As you may have heard, Tom Clancy passed away this week after an illness. The 66-year-old mega-bestseller was the king of an entertainment empire: his techno-thrillers spawned multiple book series, films, and numerous successful video games. Although I wasn’t a regular Clancy reader, I loved the movie version of The Hunt for Red October (despite, or perhaps because of, Connery’s Scotch-Russian accent–Scrussian?).
And even though I wasn’t a rabid Clancy-ite, I still felt a twinge of sadness at the thought of such a literary mainstay’s passing. There’s an extra layer of sorrow when a beloved author (or musician, or any artist) dies–because you realize that the creations from which you’ve drawn so much enjoyment, and which you probably looked forward to every year, weren’t going to continue.
For me, it was the year Dick Francis died. I’m a horse nut, and years ago I discovered British mystery writer and former steeplechase jockey Dick Francis, who tied every book to a facet of the horse world. He published a new book every year, and I came to reliably expect a hardcover under the tree at Christmas, which I would scurry off and read as soon as it was socially acceptable to ditch the family dinner. Towards the end, his books were collaborations with his son, Felix…but finally in 2010, he passed away, and now only the brand lives on. For me, it wasn’t the same once he wasn’t the hand holding the pen.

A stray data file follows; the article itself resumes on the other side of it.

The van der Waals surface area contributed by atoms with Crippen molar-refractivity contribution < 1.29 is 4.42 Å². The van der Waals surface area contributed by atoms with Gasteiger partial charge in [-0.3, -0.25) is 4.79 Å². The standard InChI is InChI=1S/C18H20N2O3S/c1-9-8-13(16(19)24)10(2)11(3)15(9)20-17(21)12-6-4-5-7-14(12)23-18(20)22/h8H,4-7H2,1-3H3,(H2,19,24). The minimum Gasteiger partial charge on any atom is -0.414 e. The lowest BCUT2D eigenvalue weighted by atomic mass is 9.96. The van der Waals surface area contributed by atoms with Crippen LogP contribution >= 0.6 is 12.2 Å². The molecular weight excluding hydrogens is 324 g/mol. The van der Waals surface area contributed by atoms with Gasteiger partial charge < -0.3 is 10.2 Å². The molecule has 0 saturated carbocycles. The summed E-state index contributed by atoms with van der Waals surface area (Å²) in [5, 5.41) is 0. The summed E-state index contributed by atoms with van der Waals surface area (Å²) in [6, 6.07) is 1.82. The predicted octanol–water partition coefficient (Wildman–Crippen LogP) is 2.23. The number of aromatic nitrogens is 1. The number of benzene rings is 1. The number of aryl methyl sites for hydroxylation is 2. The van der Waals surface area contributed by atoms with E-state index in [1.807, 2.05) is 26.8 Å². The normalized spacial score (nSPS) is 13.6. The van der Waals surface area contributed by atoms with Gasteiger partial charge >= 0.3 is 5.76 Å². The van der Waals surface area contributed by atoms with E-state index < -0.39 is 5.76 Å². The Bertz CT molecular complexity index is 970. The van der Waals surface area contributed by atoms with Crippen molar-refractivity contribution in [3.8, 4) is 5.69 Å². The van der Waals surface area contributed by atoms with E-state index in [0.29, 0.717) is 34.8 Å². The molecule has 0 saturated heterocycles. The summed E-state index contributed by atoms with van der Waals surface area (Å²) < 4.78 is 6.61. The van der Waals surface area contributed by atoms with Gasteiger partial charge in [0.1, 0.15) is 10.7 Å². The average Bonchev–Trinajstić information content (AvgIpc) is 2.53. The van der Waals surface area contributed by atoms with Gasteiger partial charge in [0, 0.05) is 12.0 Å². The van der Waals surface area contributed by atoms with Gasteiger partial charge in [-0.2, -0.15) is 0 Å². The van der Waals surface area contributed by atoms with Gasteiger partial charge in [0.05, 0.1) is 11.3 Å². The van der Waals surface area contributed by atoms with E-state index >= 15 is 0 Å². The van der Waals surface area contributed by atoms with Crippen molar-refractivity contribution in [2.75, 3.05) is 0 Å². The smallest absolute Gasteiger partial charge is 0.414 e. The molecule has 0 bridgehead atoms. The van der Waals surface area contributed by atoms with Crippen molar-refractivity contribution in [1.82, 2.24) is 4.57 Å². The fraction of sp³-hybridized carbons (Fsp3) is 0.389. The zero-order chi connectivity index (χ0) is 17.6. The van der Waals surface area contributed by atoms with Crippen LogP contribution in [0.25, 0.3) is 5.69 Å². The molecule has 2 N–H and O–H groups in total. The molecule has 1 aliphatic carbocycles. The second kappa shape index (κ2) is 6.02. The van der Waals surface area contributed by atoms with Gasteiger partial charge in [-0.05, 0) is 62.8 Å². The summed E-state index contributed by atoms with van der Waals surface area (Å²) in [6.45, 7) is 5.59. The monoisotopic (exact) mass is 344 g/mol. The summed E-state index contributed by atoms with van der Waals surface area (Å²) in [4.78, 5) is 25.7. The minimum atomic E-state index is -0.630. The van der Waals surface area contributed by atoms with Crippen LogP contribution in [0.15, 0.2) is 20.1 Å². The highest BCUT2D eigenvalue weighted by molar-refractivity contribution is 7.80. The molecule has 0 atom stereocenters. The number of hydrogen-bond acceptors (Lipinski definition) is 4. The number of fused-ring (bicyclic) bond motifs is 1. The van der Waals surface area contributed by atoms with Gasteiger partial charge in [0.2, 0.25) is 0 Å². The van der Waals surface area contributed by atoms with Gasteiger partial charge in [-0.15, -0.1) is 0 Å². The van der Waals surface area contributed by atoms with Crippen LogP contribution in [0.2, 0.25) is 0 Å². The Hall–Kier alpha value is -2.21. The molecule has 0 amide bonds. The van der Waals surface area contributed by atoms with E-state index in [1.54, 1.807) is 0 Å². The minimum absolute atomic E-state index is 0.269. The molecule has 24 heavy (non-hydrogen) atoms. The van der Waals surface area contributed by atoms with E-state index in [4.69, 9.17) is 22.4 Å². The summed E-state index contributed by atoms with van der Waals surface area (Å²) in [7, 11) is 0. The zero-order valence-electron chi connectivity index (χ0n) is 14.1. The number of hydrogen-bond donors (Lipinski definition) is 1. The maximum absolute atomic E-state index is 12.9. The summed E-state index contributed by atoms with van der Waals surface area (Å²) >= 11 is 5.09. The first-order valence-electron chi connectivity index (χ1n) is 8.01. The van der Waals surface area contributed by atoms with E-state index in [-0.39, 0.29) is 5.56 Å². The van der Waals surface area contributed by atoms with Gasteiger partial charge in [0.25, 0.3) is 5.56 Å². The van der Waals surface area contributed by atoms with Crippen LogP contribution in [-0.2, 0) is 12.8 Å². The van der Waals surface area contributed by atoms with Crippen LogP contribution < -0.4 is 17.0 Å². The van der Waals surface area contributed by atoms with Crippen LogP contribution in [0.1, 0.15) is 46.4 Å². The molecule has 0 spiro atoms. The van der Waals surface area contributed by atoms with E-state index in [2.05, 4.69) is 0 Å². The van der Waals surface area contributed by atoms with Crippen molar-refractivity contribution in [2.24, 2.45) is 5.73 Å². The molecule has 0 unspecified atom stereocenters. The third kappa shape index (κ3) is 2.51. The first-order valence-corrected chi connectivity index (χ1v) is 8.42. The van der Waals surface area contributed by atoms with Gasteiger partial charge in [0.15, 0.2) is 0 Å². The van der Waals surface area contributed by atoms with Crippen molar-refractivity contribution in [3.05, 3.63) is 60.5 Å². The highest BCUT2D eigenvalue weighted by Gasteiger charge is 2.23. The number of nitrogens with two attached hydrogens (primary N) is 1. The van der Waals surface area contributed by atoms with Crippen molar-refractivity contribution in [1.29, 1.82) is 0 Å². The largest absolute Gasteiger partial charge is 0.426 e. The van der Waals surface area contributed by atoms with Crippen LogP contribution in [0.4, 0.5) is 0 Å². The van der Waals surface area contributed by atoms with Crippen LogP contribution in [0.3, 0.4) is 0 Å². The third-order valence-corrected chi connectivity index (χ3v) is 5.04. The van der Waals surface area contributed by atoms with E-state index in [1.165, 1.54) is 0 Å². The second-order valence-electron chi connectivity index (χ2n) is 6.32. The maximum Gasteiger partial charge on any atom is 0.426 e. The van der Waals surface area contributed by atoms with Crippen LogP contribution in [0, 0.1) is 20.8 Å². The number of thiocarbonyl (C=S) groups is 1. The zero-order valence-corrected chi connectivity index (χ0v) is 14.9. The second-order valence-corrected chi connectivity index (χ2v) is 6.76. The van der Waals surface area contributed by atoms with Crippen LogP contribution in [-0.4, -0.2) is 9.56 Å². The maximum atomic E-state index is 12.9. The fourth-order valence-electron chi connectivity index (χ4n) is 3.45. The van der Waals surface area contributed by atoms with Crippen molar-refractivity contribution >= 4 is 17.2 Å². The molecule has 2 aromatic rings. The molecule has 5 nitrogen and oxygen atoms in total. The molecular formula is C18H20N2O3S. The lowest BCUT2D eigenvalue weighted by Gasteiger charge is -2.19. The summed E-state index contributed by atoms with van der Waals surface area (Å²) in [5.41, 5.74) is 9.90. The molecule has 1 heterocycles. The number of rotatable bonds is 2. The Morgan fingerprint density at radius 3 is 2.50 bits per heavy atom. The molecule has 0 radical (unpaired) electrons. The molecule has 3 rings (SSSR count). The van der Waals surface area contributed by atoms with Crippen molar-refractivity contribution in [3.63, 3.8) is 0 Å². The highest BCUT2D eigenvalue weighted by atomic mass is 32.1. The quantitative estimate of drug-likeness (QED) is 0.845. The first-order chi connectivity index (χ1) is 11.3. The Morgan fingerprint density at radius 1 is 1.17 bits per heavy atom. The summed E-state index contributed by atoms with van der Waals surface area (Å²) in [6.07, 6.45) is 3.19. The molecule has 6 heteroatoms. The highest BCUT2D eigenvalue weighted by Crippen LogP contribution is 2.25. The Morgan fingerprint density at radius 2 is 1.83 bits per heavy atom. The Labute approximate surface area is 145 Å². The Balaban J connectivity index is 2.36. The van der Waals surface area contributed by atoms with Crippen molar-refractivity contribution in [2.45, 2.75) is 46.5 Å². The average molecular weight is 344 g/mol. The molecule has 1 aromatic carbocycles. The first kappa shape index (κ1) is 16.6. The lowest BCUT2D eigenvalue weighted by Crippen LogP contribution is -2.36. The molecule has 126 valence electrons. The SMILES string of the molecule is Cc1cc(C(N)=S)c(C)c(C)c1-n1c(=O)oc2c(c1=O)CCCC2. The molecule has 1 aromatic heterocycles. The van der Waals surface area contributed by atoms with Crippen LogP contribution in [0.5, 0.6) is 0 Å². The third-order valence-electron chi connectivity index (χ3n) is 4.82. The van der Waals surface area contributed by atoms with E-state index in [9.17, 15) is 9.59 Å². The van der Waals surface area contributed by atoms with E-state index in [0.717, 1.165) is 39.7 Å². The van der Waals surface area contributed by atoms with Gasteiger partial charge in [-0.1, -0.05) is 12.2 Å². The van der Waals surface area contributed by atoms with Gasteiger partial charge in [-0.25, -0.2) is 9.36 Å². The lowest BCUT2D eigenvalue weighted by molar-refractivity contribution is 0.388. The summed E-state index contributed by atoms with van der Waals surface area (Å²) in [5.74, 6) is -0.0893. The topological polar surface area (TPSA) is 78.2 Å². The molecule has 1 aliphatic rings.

Are you still mourning the loss of a beloved writer? Who is it, and how do you choose to move on when the books stop coming?
The Hunt for Red OctoberTom Clancy
Clancy's debut novel combines the stakes of a sweeping political thriller with the tension of a locked-room standoff, as two submarine commanders must decide whether to follow orders that could throw the U.S. and Russia into nuclear war.
Whip HandDick Francis
One of Dick Francis's best books, this is the second featuring injured steeplechaser Sid Halley (who first appears in ODDS AGAINST). More detective machismo than horses in this, but Sid's rage and grief over his lost career is poignant and compelling.